Billed as one of the most substantial Australian superannuation fund mergers in recent years, the deal creates a super fund with 165,000 members, 15,000 employers, and $7.6bn in combined funds as of 31 December.
K&L Gates assisted Tasplan acted on varied elements of the merger, including collaborating with the Department of Treasury and Finance on legislation. It also advised on board governance and helped create mechanisms to allocate assets to transferring members and a small group of members that will remain.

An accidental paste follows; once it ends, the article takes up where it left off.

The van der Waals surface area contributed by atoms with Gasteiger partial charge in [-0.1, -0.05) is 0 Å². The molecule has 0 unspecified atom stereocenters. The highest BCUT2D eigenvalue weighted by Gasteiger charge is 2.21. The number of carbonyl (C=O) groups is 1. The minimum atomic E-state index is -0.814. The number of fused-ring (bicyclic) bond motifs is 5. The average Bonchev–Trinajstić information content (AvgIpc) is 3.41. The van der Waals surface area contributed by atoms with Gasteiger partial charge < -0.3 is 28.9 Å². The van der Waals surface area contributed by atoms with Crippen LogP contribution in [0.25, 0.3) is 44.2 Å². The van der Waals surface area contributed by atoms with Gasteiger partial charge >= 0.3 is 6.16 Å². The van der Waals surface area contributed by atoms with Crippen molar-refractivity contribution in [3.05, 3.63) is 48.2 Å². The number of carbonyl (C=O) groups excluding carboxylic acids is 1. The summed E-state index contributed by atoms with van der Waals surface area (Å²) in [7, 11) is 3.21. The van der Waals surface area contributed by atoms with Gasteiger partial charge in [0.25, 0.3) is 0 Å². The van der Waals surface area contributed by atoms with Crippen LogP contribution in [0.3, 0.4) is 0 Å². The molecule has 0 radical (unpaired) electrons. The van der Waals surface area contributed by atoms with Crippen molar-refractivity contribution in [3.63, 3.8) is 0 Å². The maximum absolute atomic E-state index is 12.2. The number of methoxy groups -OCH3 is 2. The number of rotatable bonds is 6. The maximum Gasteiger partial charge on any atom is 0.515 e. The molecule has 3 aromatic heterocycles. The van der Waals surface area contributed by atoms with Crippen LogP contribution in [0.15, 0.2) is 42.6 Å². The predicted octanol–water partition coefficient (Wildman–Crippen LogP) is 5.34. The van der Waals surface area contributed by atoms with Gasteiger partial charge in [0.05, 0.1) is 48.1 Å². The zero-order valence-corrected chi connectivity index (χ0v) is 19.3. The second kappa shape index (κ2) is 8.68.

The global firm’s team was led by Melbourne financial services partner Jim Bulling, who was assisted by Sydney energy, infrastructure and resources partner Michael Neylan, senior associates Daniel Knight and Rania Seoud, and lawyers Stephen Clarke and Michelle Chasser.
Bulling said that Tasplan's members and the state of Tasmania benefit from lower fees and increased investment in the state as a result of the merger. He said that superannuation is at heavily regulated crossroads, which makes mergers like this challenging. The merger went through a long process with many critical steps, he added.
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K&L Gates advised Tasplan on its merger with State Government-operated RBF Tasmanian Accumulation Scheme, creating the state’s only united industry super fund.